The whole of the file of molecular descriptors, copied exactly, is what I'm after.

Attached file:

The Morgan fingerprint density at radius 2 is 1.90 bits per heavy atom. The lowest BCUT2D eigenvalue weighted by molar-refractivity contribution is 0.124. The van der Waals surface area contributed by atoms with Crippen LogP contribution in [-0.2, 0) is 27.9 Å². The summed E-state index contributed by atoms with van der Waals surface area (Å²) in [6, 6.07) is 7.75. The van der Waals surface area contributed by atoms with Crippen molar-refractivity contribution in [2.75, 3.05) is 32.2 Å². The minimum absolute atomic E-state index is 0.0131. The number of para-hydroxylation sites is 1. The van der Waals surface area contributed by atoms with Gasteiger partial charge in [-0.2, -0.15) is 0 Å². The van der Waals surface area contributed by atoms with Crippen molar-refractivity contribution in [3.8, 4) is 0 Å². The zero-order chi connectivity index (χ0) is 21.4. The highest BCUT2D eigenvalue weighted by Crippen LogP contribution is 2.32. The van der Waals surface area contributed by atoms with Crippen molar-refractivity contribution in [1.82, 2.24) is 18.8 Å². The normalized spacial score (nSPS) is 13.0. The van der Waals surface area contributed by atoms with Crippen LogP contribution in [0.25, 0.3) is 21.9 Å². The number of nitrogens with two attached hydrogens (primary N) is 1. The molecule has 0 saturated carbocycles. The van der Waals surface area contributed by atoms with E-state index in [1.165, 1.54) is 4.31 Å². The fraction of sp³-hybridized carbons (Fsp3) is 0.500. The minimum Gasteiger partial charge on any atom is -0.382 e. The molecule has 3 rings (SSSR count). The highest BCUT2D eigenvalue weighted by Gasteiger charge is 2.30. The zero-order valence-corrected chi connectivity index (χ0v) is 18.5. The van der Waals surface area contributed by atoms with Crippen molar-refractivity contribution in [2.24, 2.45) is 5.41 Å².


The Morgan fingerprint density at radius 2 is 1.90 bits per heavy atom. The lowest BCUT2D eigenvalue weighted by molar-refractivity contribution is 0.124. The van der Waals surface area contributed by atoms with Crippen LogP contribution in [-0.2, 0) is 27.9 Å². The summed E-state index contributed by atoms with van der Waals surface area (Å²) in [6, 6.07) is 7.75. The van der Waals surface area contributed by atoms with Crippen molar-refractivity contribution in [2.75, 3.05) is 32.2 Å². The minimum absolute atomic E-state index is 0.0131. The number of para-hydroxylation sites is 1. The van der Waals surface area contributed by atoms with Gasteiger partial charge in [-0.2, -0.15) is 0 Å². The van der Waals surface area contributed by atoms with Crippen molar-refractivity contribution in [3.8, 4) is 0 Å². The zero-order chi connectivity index (χ0) is 21.4. The highest BCUT2D eigenvalue weighted by Crippen LogP contribution is 2.32. The van der Waals surface area contributed by atoms with Crippen molar-refractivity contribution in [1.82, 2.24) is 18.8 Å². The normalized spacial score (nSPS) is 13.0. The van der Waals surface area contributed by atoms with Crippen LogP contribution in [0.25, 0.3) is 21.9 Å². The number of nitrogens with two attached hydrogens (primary N) is 1. The molecule has 0 saturated carbocycles. The van der Waals surface area contributed by atoms with E-state index in [1.165, 1.54) is 4.31 Å². The fraction of sp³-hybridized carbons (Fsp3) is 0.500. The minimum Gasteiger partial charge on any atom is -0.382 e. The molecule has 3 rings (SSSR count). The highest BCUT2D eigenvalue weighted by Gasteiger charge is 2.30. The zero-order valence-corrected chi connectivity index (χ0v) is 18.5. The van der Waals surface area contributed by atoms with Crippen molar-refractivity contribution in [2.24, 2.45) is 5.41 Å².